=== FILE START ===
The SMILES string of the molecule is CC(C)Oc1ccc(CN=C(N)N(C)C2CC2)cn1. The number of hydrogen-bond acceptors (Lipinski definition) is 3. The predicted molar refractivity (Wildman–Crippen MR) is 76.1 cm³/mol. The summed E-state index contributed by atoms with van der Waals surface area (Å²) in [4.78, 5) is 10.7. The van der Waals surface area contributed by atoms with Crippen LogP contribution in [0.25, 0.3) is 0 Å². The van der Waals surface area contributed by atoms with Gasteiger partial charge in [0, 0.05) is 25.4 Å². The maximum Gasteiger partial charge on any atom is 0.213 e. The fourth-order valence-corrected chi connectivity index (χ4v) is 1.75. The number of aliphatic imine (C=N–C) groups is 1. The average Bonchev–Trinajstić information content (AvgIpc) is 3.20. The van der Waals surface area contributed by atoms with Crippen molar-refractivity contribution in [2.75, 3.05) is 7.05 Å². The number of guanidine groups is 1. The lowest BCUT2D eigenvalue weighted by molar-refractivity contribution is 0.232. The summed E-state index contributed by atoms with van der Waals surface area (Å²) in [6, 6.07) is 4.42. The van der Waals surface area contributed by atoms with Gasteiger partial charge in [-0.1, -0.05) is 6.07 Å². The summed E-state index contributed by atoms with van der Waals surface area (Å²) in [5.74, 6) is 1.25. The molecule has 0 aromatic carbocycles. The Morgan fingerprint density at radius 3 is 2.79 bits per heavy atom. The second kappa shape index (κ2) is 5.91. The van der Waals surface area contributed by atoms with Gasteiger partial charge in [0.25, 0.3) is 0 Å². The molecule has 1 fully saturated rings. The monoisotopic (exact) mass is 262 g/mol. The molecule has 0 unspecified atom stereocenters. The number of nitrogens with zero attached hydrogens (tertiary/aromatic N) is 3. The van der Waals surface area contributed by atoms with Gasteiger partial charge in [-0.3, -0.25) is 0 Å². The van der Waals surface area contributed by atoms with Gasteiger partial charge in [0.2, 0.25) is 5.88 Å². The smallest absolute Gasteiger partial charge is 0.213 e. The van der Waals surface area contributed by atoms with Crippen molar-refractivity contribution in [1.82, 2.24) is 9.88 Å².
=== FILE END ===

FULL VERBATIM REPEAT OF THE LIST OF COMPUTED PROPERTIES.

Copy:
The SMILES string of the molecule is CC(C)Oc1ccc(CN=C(N)N(C)C2CC2)cn1. The number of hydrogen-bond acceptors (Lipinski definition) is 3. The predicted molar refractivity (Wildman–Crippen MR) is 76.1 cm³/mol. The summed E-state index contributed by atoms with van der Waals surface area (Å²) in [4.78, 5) is 10.7. The van der Waals surface area contributed by atoms with Crippen LogP contribution in [0.25, 0.3) is 0 Å². The van der Waals surface area contributed by atoms with Gasteiger partial charge in [0, 0.05) is 25.4 Å². The maximum Gasteiger partial charge on any atom is 0.213 e. The fourth-order valence-corrected chi connectivity index (χ4v) is 1.75. The number of aliphatic imine (C=N–C) groups is 1. The average Bonchev–Trinajstić information content (AvgIpc) is 3.20. The van der Waals surface area contributed by atoms with Crippen molar-refractivity contribution in [2.75, 3.05) is 7.05 Å². The number of guanidine groups is 1. The lowest BCUT2D eigenvalue weighted by molar-refractivity contribution is 0.232. The summed E-state index contributed by atoms with van der Waals surface area (Å²) in [6, 6.07) is 4.42. The van der Waals surface area contributed by atoms with Gasteiger partial charge in [-0.1, -0.05) is 6.07 Å². The summed E-state index contributed by atoms with van der Waals surface area (Å²) in [5.74, 6) is 1.25. The molecule has 0 aromatic carbocycles. The Morgan fingerprint density at radius 3 is 2.79 bits per heavy atom. The second kappa shape index (κ2) is 5.91. The van der Waals surface area contributed by atoms with Gasteiger partial charge in [0.25, 0.3) is 0 Å². The molecule has 1 fully saturated rings. The monoisotopic (exact) mass is 262 g/mol. The molecule has 0 unspecified atom stereocenters. The number of nitrogens with zero attached hydrogens (tertiary/aromatic N) is 3. The van der Waals surface area contributed by atoms with Gasteiger partial charge in [-0.3, -0.25) is 0 Å². The van der Waals surface area contributed by atoms with Gasteiger partial charge in [0.2, 0.25) is 5.88 Å². The smallest absolute Gasteiger partial charge is 0.213 e. The van der Waals surface area contributed by atoms with Crippen molar-refractivity contribution in [1.82, 2.24) is 9.88 Å².